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Video of the Week:

Manuel Quiroga - the Forgotten Virtuoso
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It is in remembering the Spanish violinist’s playing style, which reminded him of Sarasate, that the master conceived his last Sonata for unaccompanied violin. Here, even more than in the others, the master endeavors to adapt the violinistic writing to the playing of the artist to whom the work is dedicated  – Eugène Ysaÿe

“A master violinist,” wrote Eugène Ysaÿe, “must be a thinker, a poet, a human being, he must have known hope, love, passion and despair, he must have run the gamut of the emotions in order to express them all in his playing.”  Many an aspiring violinist has despaired of mastering the tehcnical tour-de-force that is Ysaÿe’s Op. 27 Six Sonatas for Solo Violin, which the Belgian violinist and composer sketched out in the space of 24 hours after hearing violinist Joseph Szigeti perform an all-Bach solo recital a century ago in 1923.

Ysaÿe dedicated each one of his six sonatas to the great violinists of his time, paying tribute to their musical personalities in each. No surprise, then, that Szigeti was the dedicatee of the Bach-flavored First Sonata.  And for the final sonata in the series, Ysaÿe looked southward, honoring the Spanish violinist Manuel Quiroga. Partly due to an accident (his arm was injured by getting hit by a passing truck while crossing Times Square), and the fact that his career was at its peak before the advent of modern recordings, Quiroga is not so well-remembered today.  But in his heyday Quiroga was considered the “heir to Sarasate.” and was lionized in Europe and both North and South America.  And rather ironically, never played this sonata in public!  As the online journal Interlude notes,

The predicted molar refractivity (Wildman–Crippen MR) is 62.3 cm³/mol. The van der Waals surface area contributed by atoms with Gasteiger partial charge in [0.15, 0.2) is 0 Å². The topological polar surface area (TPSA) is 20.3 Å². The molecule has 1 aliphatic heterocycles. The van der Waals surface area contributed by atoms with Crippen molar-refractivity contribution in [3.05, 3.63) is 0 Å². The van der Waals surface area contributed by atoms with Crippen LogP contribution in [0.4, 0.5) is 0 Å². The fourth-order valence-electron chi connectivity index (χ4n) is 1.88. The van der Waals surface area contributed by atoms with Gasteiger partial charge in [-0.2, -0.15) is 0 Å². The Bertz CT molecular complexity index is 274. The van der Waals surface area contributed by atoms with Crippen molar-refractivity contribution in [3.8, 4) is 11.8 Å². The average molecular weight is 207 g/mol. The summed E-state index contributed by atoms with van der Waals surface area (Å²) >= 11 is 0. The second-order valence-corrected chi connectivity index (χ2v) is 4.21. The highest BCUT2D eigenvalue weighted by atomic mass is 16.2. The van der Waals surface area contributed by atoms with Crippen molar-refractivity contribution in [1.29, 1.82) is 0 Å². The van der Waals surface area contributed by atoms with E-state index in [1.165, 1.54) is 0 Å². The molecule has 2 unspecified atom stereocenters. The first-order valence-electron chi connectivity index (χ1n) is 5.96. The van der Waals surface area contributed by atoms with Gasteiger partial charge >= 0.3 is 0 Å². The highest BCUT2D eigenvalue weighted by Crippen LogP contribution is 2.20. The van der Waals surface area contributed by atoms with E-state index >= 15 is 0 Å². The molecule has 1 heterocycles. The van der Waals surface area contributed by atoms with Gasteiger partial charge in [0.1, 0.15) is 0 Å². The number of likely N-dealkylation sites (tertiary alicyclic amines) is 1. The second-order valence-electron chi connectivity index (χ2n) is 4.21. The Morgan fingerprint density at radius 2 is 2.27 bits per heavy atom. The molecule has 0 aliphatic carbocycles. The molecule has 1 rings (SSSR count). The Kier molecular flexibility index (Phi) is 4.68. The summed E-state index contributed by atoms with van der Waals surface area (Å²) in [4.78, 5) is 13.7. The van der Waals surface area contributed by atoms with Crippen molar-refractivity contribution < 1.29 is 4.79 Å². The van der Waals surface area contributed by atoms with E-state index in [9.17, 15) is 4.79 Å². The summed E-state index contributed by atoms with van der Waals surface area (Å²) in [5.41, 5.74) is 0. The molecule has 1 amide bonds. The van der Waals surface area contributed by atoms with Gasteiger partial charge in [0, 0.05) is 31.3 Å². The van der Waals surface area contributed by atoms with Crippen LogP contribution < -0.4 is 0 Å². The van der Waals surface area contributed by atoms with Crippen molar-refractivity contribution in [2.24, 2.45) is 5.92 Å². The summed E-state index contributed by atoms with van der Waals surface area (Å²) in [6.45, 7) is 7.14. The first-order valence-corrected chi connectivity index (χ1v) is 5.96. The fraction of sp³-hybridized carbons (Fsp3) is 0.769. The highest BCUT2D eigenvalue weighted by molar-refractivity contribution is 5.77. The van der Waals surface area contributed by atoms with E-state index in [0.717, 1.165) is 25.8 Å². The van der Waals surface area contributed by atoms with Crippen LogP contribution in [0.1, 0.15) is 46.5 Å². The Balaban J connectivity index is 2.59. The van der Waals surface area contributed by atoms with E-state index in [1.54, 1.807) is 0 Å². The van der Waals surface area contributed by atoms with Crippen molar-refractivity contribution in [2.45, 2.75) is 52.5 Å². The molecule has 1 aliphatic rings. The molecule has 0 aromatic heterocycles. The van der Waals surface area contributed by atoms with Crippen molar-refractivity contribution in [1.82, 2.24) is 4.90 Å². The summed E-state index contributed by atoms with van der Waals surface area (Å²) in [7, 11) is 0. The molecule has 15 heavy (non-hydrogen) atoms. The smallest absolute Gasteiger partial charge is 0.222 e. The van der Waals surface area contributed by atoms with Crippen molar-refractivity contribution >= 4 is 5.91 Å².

The 6th Sonata pays respects to Quiroga’s brilliant playing, and by using fewer Bach inflections, it is much more closely aligned with Paganini. Ysaÿe was generally modest about his own compositions, but with his Six Sonatas for violin solo he created a work of harmonic originality, virtuosity, and passionate expressiveness that communicated his immense love of music and the violin for posterity.

Besides being on the great violinists of his era, Manuel Quiroga Losada (1882-1961) was also an accomplished oil and charcoal artist, prone to caricatures and self-portraits. 

Now take a look and listen to 15-year old violinist Fiona Khuong-Huu performing the “Manuel Quiroga” sonata from a Stars of Tomorrow Concert at the Heifetz 2022 Festival of Concerts.